Japan’s public broadcaster NHK is trying to transform itself with a crazy idea: Let’s get on the internet.

It's time to enter the 21st century by moving beyond television.

By Tim Hornyak
Splice Japan
NHK digital transformation. Illustration by Rishad Patel
Illustration by Rishad Patel

Move into a new apartment in Japan and sooner or later you’ll be visited by someone from NHK, Japan’s public broadcaster.

Nippon Hoso Kyokai, as it’s formally known in Japanese, depends on dues collected from Japanese households with televisions, and so staffers go door-to-door to make sure that people to register and pay. In its budget for fiscal 2017, which ends March 31, it expects revenues of ¥689.2 billion ($6 billion) from receiving fees, its main source of revenue.

As Japanese as Mt. Fuji?

If that sounds like an old-school media business model in 2017, it reflects a larger need to update a sprawling corporation that has changed little in decades. As more and more people watch more video on demand services instead of television, NHK is struggling to stay relevant.

According to a 2016 NHK survey of viewers aged 7 and above (PDF, Japanese only, is here), overall TV viewership in Japan fell in nearly all age groups compared to 10 years earlier. Viewership among men in their 30s was down significantly, from 95% in 2016 to 83% in 2016. Meanwhile, NHK’s monthly reports (in Japanese) show that in surveys of 3,600 people, the ratio of those who watch its flagship NHK General TV channel more than five minutes per week has fallen from 60.6% in June 2010 to 54.7% in June 2017.

As with the BBC and Britain, NHK is almost synonymous with Japan itself.

NHK’s predecessor made Japan’s first radio broadcast in 1925, and the 1950 Broadcast Law established it as the nation’s public broadcaster.

And its historical dramas, newscasts and annual year-end “Kohaku Uta Gassen” singing contest are part of the fabric of Japanese life, but despite its mission of editorial independence it is sometimes accused of acting as a mouthpiece for the Japanese government.

With some 10,200 staff, 54 domestic stations and 30 overseas bureaus, as well as industry-shaping R&D that has pioneered innovations such as 8K Super Hi-Vision, NHK’s clout and taxpayer-funded financial backing is the envy of Japan’s private-sector broadcasters.

The path to modernization

But NHK is trying to transform itself for the 21st century by moving beyond TV.

While it preempted its commercial rivals in announcing plans for simulcasting in 2015, NHK president Ryoichi Ueda said earlier this year that the corporation wants to become “a public media company” by expanding its internet broadcasts.

Its NHK Hybridcast, debuted in 2013, allows internet content to be embedded in digital broadcasts. Meanwhile, it provides simultaneous internet broadcasts of news during emergencies such as natural disasters or dangerous weather conditions such as typhoons.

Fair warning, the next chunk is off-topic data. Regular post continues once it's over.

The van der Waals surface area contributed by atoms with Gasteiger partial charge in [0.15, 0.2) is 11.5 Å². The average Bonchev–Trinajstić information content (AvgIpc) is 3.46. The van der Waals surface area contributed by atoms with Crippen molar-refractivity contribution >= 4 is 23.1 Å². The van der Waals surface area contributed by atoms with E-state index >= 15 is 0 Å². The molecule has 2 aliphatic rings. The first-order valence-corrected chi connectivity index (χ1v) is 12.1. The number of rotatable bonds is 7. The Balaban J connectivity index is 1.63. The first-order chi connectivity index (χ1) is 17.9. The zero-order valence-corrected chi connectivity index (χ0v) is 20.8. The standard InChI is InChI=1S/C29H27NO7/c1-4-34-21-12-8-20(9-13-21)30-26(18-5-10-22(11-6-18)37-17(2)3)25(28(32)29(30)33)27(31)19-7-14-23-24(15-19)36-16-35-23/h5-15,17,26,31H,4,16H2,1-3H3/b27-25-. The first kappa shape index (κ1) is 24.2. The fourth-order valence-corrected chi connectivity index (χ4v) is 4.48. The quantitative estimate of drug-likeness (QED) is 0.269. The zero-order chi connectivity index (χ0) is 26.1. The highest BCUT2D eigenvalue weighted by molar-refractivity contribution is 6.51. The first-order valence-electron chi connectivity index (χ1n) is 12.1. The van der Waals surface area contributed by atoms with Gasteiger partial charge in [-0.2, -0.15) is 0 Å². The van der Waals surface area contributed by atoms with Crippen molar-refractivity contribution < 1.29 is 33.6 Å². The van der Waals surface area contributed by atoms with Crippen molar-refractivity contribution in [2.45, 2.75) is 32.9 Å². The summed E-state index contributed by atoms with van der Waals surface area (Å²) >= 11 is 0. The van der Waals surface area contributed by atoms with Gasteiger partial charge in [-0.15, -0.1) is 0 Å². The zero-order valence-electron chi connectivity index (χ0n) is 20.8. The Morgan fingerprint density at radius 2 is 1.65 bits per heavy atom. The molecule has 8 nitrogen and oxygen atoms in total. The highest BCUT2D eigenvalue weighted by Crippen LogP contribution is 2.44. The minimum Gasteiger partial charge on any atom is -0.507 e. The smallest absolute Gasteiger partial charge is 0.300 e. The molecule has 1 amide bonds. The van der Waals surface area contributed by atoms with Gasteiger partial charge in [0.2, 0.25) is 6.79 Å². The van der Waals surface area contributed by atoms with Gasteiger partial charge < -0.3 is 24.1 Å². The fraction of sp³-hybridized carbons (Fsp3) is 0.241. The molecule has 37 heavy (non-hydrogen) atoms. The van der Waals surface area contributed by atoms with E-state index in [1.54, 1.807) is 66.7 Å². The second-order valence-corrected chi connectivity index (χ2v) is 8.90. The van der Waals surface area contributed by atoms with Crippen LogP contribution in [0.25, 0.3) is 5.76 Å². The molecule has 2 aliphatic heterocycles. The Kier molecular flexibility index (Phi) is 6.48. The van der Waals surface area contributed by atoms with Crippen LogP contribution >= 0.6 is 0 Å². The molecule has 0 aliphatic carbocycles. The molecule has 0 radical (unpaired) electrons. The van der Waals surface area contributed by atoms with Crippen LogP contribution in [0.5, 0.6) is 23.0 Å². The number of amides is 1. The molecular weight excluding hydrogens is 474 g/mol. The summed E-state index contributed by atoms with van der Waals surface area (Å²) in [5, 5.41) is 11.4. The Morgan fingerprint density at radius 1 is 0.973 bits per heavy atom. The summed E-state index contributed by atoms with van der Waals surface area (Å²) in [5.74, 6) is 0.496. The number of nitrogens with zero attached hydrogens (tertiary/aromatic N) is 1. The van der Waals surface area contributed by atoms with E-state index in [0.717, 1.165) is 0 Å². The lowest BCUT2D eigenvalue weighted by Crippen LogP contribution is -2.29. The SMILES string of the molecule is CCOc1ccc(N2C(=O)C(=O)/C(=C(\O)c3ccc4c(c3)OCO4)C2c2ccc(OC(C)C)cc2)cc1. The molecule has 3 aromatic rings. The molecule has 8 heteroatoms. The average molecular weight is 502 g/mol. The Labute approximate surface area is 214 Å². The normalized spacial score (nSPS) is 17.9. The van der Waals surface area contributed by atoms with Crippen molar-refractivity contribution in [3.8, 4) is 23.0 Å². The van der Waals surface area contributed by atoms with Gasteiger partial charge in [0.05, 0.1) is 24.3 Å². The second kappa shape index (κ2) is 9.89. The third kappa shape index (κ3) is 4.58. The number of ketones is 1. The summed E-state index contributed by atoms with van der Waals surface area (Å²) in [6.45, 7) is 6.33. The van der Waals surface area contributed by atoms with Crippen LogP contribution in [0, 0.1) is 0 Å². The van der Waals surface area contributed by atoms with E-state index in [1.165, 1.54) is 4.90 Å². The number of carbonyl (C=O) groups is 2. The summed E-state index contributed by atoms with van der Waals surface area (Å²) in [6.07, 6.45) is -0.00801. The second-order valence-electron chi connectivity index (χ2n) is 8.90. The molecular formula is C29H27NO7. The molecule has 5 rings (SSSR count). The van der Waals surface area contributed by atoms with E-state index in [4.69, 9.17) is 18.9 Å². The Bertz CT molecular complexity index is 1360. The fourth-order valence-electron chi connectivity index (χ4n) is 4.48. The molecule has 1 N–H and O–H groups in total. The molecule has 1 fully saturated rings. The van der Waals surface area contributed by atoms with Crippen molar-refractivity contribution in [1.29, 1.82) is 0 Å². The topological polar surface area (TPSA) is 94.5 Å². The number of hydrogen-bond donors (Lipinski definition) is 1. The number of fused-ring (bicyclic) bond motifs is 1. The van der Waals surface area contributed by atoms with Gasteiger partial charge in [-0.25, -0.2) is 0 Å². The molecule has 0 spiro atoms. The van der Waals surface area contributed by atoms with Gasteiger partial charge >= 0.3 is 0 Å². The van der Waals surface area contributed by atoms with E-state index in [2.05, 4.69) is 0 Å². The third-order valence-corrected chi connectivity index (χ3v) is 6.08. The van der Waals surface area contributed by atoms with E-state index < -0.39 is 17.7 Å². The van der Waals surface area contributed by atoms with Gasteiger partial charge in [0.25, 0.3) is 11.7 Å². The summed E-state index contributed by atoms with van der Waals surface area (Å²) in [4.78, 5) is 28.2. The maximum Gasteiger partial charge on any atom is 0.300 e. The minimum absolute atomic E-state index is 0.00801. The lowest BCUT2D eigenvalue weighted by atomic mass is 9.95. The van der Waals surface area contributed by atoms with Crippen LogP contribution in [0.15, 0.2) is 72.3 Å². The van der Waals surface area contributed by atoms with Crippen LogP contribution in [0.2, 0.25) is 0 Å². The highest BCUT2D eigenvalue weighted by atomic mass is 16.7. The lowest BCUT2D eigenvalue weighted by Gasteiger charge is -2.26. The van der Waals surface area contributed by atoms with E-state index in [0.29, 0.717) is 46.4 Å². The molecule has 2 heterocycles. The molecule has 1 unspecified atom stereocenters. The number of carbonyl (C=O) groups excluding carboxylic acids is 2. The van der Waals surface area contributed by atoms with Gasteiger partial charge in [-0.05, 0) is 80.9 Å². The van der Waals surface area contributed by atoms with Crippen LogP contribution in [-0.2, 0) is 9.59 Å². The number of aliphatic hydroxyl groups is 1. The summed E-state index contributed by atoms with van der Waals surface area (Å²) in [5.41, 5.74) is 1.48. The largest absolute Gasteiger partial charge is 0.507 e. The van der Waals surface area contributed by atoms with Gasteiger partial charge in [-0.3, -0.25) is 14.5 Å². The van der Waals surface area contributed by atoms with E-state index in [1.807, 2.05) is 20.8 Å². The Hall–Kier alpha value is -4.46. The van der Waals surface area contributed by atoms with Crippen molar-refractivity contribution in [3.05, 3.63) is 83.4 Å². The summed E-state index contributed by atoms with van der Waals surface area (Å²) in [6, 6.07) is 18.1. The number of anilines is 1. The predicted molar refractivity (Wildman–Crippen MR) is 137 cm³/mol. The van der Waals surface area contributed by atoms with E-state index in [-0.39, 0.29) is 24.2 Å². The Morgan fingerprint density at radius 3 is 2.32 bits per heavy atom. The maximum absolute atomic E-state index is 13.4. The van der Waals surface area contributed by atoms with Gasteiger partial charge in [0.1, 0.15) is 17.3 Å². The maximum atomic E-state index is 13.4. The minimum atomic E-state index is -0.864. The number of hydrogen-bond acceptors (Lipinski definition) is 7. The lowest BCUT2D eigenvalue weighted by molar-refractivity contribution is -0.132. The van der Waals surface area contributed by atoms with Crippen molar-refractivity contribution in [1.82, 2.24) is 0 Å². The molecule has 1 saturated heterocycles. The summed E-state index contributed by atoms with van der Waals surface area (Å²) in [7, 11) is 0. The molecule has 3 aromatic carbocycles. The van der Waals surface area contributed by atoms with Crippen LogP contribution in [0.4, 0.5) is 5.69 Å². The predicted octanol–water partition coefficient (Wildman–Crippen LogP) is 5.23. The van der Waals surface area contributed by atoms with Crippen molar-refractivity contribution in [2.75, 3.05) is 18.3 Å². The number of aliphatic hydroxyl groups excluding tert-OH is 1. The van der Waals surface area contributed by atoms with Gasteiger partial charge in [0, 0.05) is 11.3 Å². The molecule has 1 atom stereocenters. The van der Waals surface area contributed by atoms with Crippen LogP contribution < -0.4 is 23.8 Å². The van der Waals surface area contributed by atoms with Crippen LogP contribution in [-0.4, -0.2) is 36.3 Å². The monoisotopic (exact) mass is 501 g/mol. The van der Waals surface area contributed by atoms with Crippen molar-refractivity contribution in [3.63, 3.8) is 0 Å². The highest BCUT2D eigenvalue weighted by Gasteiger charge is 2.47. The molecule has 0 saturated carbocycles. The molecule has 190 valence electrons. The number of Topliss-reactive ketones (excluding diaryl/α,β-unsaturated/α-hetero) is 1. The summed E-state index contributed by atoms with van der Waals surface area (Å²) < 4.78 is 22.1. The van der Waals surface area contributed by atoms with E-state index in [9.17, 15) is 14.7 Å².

The NHK on Demand service is a fee-based video on demand platform carrying content for about two weeks after its TV broadcast.  

While these interactive features, as well as clips from news broadcasts, are already available online, NHK plans to simultaneously broadcast on TV and the internet by 2019, the year before Tokyo hosts the 2020 Summer Olympic Games.  

“We need to widen the range of viewing opportunities to satisfy viewers and the public,” Ueda was quoted as saying by Nikkei Asian Review during an interview with several Japanese news media. The broadcaster has said it’s considering allowing households with existing TV contracts to view its internet broadcasts free of charge, according to Japanese media reports.  

The moves come as the government pushes all networks to offer simulcasts starting in 2019, so that viewers can watch content on any kind of internet device.

Commercial rivals cool on simulcasts

“As a ‘public media’, NHK hopes to deliver information and content to more people by utilizing not only broadcasting, but also the internet,” NHK said in a statement in response to questions from Splice on the aims and scope of simulcast services.

“The use of the internet was carried out to complement broadcasting, enhance its functions and effect, and to achieve the purpose of NHK as described in the broadcasting law.”

NHK’s position on simulcasting and its fees is a sensitive topic as private TV networks in Japan already struggling to deal with the explosion in popularity of video-on-demand services such as Netflix, Hulu, Amazon and Abema, a Japanese platform.

By putting off fees for online viewing, NHK may be trying to ease concerns among those networks, which have opposed simulcasting due to fears that it may further erode viewership of local stations.

“The goal of NHK is to create the same content on the internet as on terrestrial TV,” says Yoshihiro Oto, a professor of journalism at Sophia University in Tokyo, who believes that based on surveys by NHK and other groups, viewers don’t really want simulcast services; an NHK broadcast experiment last year found only 6% of viewers used simulcast.   

“I think this is a big challenge for NHK because it wants to make simultaneous broadcasting a regular service in the future for financial reasons,” Oto says.

Tim Hornyak is a freelance journalist based in Tokyo. He is the author of Loving the Machine: The Art and Science of Japanese Robots. Follow Tim Hornyak on Twitter.

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